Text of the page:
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How to Record Factoring Transactions in QuickBooks￼
Whether you regularly update your bookkeeping software or only pop in every so often to reconcile your accounts, learning how to record factoring transactions in QuickBooks Online is often a pain point for small business owners. You want to make sure you get it right because keeping your books in order is crucial for any business – especially if you’re looking to apply for funding, like a business credit card, loan, or line of credit.
If you’re wondering how to record factoring transactions in QuickBooks, don’t stress. We’ll walk you through it step by step. But first, let’s look briefly at what invoice factoring is.
What Is Invoice Factoring and How Is it Used?
Invoice factoring is a form of financing where a business owner sells invoices to a factoring company for fast access to funds. The business owner receives cash for the invoice amount, usually less any fees, ahead of the payment terms. The business owner’s customer, who is responsible for paying the invoice, instead pays the outstanding balance to the factoring company according to the original invoice payment terms. Invoice factoring also goes by the terms accounts receivable factoring or receivable financing. (It’s important to note that this is different from invoice financing, where a factoring company still gives a business owner cash for their invoice, but the business owner pays back the invoice amount themselves, plus a fee. Find out how to choose between invoice factoring vs invoice financing.)
Factoring accounts receivables is commonly used by companies who want to improve their cash flow and need quick access to cash. Oftentimes, B2B companies have large customers who require payment terms of 30, 60, or even 90 days or more. This puts them in a cash flow crunch if they need to make payroll, pay suppliers, or finance a big project in a short period of time. If you want a more thorough explanation of factoring receivables, see our post, “What Is Invoice Factoring?”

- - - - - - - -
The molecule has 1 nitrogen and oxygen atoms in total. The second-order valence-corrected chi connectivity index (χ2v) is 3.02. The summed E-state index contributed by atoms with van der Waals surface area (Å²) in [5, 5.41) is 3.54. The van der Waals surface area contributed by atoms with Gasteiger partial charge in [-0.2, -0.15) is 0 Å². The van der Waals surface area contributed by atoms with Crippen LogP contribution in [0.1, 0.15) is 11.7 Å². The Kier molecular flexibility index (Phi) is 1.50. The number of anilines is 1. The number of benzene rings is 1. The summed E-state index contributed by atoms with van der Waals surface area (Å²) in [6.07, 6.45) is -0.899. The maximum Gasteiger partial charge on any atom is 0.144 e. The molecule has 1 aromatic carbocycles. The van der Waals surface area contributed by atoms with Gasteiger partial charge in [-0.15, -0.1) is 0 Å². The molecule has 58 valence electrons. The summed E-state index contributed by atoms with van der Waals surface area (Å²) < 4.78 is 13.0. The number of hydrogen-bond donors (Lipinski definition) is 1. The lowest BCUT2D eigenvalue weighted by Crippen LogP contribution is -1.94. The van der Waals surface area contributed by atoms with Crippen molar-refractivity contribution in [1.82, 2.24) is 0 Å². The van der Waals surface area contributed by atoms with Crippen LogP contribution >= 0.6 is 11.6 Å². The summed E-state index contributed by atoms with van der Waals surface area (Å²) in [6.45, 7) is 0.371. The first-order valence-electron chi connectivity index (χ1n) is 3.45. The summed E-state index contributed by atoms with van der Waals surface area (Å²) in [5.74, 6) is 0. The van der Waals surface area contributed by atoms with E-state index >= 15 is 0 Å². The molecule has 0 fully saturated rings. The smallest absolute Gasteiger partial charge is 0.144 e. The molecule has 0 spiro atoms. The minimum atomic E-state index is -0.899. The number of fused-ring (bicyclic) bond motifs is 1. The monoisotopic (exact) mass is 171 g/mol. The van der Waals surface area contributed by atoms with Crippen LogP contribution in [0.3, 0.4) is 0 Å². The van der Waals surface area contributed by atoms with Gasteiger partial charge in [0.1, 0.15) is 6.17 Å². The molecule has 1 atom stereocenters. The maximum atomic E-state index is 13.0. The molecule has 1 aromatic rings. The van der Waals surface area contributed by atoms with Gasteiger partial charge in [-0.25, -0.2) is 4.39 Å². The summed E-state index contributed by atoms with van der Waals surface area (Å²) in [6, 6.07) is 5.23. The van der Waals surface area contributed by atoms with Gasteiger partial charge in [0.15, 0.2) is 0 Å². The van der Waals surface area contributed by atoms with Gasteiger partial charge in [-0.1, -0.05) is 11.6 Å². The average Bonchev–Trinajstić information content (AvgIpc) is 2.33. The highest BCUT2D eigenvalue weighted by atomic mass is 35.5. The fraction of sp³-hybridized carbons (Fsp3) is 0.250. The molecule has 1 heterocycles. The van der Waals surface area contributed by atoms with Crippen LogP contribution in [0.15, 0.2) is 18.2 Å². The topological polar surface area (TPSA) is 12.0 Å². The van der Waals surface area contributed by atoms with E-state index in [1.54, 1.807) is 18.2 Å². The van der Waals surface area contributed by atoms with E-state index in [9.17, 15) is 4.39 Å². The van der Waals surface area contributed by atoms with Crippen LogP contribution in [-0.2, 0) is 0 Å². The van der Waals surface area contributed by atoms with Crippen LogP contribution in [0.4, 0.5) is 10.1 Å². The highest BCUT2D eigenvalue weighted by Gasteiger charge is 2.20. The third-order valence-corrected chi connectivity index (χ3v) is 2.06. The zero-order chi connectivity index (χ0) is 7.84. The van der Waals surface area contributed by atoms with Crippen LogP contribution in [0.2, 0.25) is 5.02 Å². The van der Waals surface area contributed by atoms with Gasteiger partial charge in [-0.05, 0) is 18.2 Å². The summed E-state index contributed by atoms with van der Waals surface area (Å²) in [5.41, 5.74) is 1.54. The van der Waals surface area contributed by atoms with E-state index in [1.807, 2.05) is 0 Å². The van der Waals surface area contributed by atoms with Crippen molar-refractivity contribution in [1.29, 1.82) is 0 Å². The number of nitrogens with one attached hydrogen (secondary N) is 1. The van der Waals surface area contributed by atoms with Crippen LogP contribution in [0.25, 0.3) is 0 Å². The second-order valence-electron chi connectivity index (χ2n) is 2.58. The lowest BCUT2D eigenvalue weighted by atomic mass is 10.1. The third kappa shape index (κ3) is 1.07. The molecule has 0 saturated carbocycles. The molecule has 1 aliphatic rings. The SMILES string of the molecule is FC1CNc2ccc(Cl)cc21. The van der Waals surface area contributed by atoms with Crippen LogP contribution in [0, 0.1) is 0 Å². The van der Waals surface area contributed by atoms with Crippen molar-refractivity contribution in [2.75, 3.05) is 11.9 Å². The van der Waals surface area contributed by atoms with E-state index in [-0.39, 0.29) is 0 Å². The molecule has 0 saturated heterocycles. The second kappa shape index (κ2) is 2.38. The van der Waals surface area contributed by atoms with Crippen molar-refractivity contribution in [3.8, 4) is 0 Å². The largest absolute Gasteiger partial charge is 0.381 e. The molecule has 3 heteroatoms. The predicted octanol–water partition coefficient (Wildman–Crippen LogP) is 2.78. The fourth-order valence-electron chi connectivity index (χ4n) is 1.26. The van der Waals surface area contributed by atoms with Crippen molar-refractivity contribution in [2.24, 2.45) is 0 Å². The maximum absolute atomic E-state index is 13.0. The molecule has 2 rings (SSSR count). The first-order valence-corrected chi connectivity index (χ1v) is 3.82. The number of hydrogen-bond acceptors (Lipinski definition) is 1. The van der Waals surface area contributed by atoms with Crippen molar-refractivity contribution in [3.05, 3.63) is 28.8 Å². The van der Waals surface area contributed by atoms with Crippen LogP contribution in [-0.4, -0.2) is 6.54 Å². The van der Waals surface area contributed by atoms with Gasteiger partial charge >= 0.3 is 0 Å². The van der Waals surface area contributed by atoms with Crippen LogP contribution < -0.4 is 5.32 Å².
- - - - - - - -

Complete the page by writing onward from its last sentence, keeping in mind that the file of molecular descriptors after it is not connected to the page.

Pros and Cons of Invoice Factoring
If you’re considering factoring unpaid invoices, it makes sense to compare the pros and cons of factoring services in the context of using the platform.
Advantages of invoice factoring include:
- Debt-free funding, no taking on bad debts (not a loan!).
- Non-dilutive capital.
- Not based on your business history, no financial statements required.
- Unlimited access to capital.
- Fast turnaround, funding in your bank account within days.
- Save time without having to chase accounts receivable.
Some potential disadvantages to invoice factoring include:
- Invoices need to be verified, so customer contact is sometimes required. (See how we work to maintain your relationships with customers if this worries you.)
- Can be complicated to account for in bookkeeping. (Which is why we’re showing you how!)
- Some companies in the factoring industry charge hidden fees, such as a service fee or minimum volume fee.
Get more info on invoice factoring advantages and disadvantages.
How to Record Factoring Transactions in QuickBooks, Step by Step